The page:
Despite pandemic hurdles, Mass music instructors hit new high notes. “My teaching has gone to another level.”
Last March, Boston-area schools got the memo—classes would be going online. Teachers scrambled to adapt, frantically rewriting lesson plans and figuring out whether students had computers at home. Educators had to transform their ideas of what a classroom looked like. Music teachers and high school band directors were no exception. But these teachers faced a particular problem: how do you teach music education online?
In music classes, the majority of learning centers on doing: practicing scales, adjusting embouchure, rehearsing pieces as a group. But playing as an ensemble is functionally impossible over applications like Zoom and Google Meet. These applications transmit audio from different devices at different rates—the lag, subtle enough to go unnoticed in regular conversation, turns even the most coordinated ensemble into a near-unrecognizable jumble of sound. There’s also the question of providing students with instruments. Students at the middle and high school level often rent instruments from the school, forcing teachers to decide how and whether to distribute them to students. Other schools have limited supplies of shared instruments like guitars or keyboards that have historically remained in the classroom for student use.
How classes adapt to virtual learning depends largely on the individual program. Despite support from colleagues and administrators, music educators—like most teachers during the pandemic—are navigating entirely new waters. Music educators were forced to entirely reconceptualize how music gets taught, deciding independently what strategies make the most sense for their students and constantly reformulating their approaches as the pandemic stretches on.
What does it look like when music education goes virtual?
At Cambridge Rindge and Latin School, music students play alone in their homes, recording themselves on phones and laptops. CRLS, a top-rated Cambridge public school, has an extensive high-level arts program. One of the jazz instructors Guillermo Nojechowicz, a percussionist and composer who has taught at CRLS for over 13 years. Prior to the pandemic, their audition-only World Jazz Ensemble had performed at the Panama Jazz Festival and at local venues. Now, the ensemble relies on technology: students record their parts independently and send them to Nojechowicz, who combines them into one cohesive track.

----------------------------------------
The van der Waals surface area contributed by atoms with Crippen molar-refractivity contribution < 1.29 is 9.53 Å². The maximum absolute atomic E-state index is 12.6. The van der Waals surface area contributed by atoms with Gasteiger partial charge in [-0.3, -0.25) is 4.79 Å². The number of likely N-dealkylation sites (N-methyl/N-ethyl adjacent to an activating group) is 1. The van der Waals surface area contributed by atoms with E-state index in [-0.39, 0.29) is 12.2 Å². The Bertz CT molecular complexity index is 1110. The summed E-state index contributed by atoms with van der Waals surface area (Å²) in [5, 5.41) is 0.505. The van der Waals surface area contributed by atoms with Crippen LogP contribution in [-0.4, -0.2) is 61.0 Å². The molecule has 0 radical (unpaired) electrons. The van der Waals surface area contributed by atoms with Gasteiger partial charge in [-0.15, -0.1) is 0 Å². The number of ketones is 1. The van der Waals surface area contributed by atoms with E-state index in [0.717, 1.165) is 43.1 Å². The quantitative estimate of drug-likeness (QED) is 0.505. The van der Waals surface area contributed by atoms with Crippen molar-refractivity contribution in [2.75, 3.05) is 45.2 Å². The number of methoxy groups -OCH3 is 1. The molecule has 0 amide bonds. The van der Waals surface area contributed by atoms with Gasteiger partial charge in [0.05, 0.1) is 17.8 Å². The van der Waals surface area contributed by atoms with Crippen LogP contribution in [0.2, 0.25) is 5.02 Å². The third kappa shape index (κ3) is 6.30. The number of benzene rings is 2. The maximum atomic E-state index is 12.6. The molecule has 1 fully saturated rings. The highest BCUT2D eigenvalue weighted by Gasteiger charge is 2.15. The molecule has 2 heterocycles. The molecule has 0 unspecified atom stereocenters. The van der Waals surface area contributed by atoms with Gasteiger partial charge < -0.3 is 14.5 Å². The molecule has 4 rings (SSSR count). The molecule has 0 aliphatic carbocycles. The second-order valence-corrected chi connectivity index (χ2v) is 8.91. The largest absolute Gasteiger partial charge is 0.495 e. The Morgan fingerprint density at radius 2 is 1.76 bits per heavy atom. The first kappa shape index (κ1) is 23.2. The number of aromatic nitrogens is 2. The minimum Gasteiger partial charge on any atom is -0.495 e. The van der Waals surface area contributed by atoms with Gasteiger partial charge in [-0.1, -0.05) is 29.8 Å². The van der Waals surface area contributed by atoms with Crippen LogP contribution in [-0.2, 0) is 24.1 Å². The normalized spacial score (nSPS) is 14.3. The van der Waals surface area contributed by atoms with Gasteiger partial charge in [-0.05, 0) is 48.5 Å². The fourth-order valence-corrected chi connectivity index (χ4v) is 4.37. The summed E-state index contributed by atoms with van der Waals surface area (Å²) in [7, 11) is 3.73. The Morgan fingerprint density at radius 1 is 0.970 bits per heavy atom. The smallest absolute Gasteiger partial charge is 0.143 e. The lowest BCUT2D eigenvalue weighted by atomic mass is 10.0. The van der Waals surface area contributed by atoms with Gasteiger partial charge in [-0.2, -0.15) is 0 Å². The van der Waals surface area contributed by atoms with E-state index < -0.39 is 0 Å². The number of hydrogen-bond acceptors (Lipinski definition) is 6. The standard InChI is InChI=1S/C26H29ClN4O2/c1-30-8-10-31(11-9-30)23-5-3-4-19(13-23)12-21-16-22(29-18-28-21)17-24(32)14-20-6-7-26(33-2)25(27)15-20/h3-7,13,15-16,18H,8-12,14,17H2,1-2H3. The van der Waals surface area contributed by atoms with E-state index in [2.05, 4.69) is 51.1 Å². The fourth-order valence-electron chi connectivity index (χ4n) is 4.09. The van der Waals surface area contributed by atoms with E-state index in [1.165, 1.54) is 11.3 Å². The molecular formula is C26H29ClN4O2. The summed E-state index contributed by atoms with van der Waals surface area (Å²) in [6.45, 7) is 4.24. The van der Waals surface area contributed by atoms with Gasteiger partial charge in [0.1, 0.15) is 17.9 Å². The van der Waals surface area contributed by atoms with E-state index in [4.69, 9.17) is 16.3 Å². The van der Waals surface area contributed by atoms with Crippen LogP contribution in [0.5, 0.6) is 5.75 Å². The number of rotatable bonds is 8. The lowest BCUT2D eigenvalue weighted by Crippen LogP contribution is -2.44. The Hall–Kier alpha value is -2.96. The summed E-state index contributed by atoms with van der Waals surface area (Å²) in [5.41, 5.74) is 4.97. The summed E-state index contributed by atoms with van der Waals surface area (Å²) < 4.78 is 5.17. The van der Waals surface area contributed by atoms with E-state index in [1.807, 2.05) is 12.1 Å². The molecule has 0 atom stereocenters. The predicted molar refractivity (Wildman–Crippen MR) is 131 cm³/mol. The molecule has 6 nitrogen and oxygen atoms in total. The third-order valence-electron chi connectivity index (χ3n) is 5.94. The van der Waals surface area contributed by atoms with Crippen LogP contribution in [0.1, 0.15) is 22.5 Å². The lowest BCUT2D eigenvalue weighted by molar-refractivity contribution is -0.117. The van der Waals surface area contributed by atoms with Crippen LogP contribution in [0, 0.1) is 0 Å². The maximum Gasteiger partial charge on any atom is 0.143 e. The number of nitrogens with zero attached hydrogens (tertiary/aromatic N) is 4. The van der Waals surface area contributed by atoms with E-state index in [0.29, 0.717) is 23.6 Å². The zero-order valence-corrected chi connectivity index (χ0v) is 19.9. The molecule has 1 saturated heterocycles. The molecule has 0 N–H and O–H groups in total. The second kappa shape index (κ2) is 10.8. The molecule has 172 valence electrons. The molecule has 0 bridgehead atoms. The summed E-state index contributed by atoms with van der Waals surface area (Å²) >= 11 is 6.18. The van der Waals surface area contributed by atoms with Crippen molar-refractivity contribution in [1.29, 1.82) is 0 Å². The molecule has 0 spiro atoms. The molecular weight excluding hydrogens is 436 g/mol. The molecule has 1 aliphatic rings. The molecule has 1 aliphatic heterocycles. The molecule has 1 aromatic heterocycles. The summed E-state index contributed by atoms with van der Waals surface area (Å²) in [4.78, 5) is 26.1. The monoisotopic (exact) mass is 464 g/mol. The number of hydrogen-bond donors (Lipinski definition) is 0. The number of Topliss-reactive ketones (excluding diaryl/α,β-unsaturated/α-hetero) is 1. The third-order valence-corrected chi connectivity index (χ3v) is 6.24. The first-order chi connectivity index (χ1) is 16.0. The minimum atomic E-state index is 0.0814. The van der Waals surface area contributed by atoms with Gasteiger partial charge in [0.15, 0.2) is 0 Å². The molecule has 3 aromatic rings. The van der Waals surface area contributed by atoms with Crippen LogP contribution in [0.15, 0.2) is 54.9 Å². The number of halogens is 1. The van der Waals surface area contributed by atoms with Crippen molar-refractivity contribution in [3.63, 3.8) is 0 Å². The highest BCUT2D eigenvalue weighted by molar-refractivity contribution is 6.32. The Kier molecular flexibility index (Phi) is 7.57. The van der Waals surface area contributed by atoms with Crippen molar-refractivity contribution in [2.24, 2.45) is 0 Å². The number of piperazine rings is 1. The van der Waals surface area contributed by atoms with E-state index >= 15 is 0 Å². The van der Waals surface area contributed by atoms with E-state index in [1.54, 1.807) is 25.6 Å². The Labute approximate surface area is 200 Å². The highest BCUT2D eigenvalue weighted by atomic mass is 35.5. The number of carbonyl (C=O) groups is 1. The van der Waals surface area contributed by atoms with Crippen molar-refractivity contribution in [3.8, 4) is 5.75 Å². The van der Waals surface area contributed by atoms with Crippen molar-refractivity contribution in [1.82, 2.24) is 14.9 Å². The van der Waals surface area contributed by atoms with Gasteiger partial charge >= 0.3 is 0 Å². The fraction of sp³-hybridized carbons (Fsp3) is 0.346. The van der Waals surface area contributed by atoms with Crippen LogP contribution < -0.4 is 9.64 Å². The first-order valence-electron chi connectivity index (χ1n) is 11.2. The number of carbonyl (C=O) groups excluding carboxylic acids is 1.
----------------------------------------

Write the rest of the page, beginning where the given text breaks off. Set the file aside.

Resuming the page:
Jazz faculty member Gregory Groover Jr. uses similar tactics at Boston Arts Academy, Boston’s audition-only high school for visual and performing arts. Groover currently serves as an interim co-chair for the school’s music department and is himself a BAA alumnus. Despite learning remotely, students have participated in a number of projects—this year, they collaborated on a tribute to Congressman John Lewis. Like students at CRLS, students at BAA have been recording themselves at home before sending them to the director to compile.
The situation is slightly more complicated at Boston Latin Academy, a public exam and college preparatory school in Roxbury. BLA’s music program is relatively small; funds come from a mixture of rentals, fundraising, and bake sales. In the spring of 2020, students started off submitting audio recordings of various assignments. At the end of the school year, though, BLA’s music department had to decide whether or not to collect the instruments for the summer: students rent instruments from the school and often don’t know when instruments need to be repaired. Teachers decided it was the music program’s best interest to collect the instruments in order to send them out for repairs.